Public Domain

February 7, 2008 · Posted in Tools 

For those not familiar with United States Copyright Law, this post won’t help. I don’t really understand it. I do know that after some books get old they enter what is called the “Public Domain.” That basically means that the right to make and distribute copies belongs to everyone. That is why DVDs of old movies cost a dollar, and why the old classic books only cost a couple dollars when the new garbage costs 20 or 30. Basically you don’t have to pay the author, just the publisher and distributor. That says a lot about why some movies cost 30 dollars and some cost 1 dollar. As for books, well, I have to plug one of my favorite sources for reading material:

For those not familiar with, it is a place to find many of the public domain books. They are even starting one for music, where you can download the sheet music in the public domain. Gutenberg strives to create an etext for every public domain book. I have found some of my favorite books there, downloaded them and read them for free from my computer. Some of them come as pdfs ready to print if you prefer the printed type (although sometimes the book at Bookmans is cheaper than the paper). From gutenberg I stumbled upon (not using stumbleupon) a site called

For those not familiar with, it is a location to find ‘audio-books’ of the public domain titles found elsewhere (mainly on gutenberg). I do enjoy reading, but with the family, school, work, church, and work around the house I don’t have much time to read. I do have at least 30 minutes in the car each day, and some days a few hours, so I started downloading books from librivox to “read” while on the road. I find it absolutely wonderful.

For those not familiar with these websites, please know that they are run by volunteers. Gutenberg and Librivox are always looking for volunteers to edit, type, and record books. I have never had any issues with the accuracy of the text from Gutenberg. I have found some of the reading styles of people on librivox annoying (especially when a woman or man tries to imitate the vocal range of a character of the opposite sex, rendering the words nearly incomprehensible). For the most part, however, it is better than purchasing an audio book from a trained, professional reader.

For all those familiar with other wonderful websites such as these, where public domain material is available for the taking, please let me know, as I am likely unaware of them.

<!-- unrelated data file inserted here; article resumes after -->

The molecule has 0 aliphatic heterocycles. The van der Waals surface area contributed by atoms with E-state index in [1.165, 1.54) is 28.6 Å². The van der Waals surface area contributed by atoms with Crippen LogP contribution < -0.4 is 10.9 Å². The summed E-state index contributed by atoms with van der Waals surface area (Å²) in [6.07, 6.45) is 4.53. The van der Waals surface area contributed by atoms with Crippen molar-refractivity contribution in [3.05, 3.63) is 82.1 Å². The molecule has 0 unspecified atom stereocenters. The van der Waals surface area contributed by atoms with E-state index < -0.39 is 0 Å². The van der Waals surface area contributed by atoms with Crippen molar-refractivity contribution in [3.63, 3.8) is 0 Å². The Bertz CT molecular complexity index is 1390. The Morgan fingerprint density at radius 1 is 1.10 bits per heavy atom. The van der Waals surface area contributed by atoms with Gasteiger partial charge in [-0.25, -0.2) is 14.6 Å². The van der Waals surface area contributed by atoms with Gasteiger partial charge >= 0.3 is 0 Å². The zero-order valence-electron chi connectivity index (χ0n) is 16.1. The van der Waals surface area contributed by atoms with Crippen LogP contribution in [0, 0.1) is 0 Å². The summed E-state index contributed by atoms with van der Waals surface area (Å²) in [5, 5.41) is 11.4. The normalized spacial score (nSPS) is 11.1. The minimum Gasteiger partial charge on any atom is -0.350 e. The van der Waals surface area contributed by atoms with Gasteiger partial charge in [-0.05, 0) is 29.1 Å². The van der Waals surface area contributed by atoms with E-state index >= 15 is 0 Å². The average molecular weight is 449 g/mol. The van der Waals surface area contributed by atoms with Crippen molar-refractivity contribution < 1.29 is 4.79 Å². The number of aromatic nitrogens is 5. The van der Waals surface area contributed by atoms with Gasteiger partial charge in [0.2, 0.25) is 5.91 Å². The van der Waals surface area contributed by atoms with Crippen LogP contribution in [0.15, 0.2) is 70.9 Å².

One last mention is, the location where all the gutenberg and librivox files are stored. Also the repository for many old movies/recordings/ads/propaganda/whatever old media should be archived. I have found some great old recordings and movies on there. It has software, books, and websites archived as well. Take a stroll back in time with


6 Responses to “Public Domain”

  1. Janet Thornton on February 12th, 2008 10:27 am

    This site was news to me. I looked around in it and watched a TV show about people in Hawaii getting fluent in the Hawaiian language again after it died out in one generation. Definitely something I would not have known without your help!
    The Mesa Public Library has a lot of e-books available and the appealing titles seem to be more easier to locate. I have listened to 1776 on CD and found that I couldn’t listen and do other things at the same very well, I needed to just listen to “get” it and not be working in the kitchen, etc. Now, in the car I would probably be just fine. But I don’t spend any time in the car. Maybe part of my problem with attention is that I m getting a little hard of hearing and I have to concentrate more, or maybe I need to have it in a CD player right into my ears. How do you listen?
    I love to check into y our blog once in a while and find something. It is great getting to know you better. I read Laurie’s really often and enjoy it…the homeschooling is nice. You have a wonderful family. -Janet

  2. Brian on February 12th, 2008 3:48 pm

    I typically listen to audiobooks while driving. I put the mp3s on a USB drive and plug it into my car radio. I think Laurie listens to them on her mp3 player, at least she did, I’m not sure if she still does.

    I agree…I do have a wonderful family!

  3. Laurie on February 12th, 2008 11:19 pm

    Why thank you! :)

    I like reading actual books the best, but for the audio ones, yep, it’s the mp3 player, in my ears, usually late at night, when all else is quiet…. I also have a couple of books on my Palm Pilot that I can read when I’m unexpectedly sitting idly somewhere. (Which isn’t very often, apparently! I’ve gotten through a few chapters of Emma in the last 6 months or so!) Usually I know when I’ll just be sitting somewhere, so I come prepared with a book!

  4. Laurie on February 12th, 2008 11:22 pm

    That last line of your post sounds like an old cheesy commercial. Hehehe…..

    I’ll look into these tomorrow if Victoria actually lets me do anything!

  5. Janet Thornton on February 13th, 2008 9:53 am

    Thanks for the advice. I have a minimal MP3 and my granddaughter has a nice one. Maybe she will let me try it out? In the meantime I will be looking around in the library catalog on line for a good audio book. Why are there so many interesting things to do? I just got started on a big family history project. _Janet

  6. Brian on February 13th, 2008 10:57 pm

    Laurie, I’m glad you think that, it was meant to sound like an old cheesy commercial :).

Leave a Reply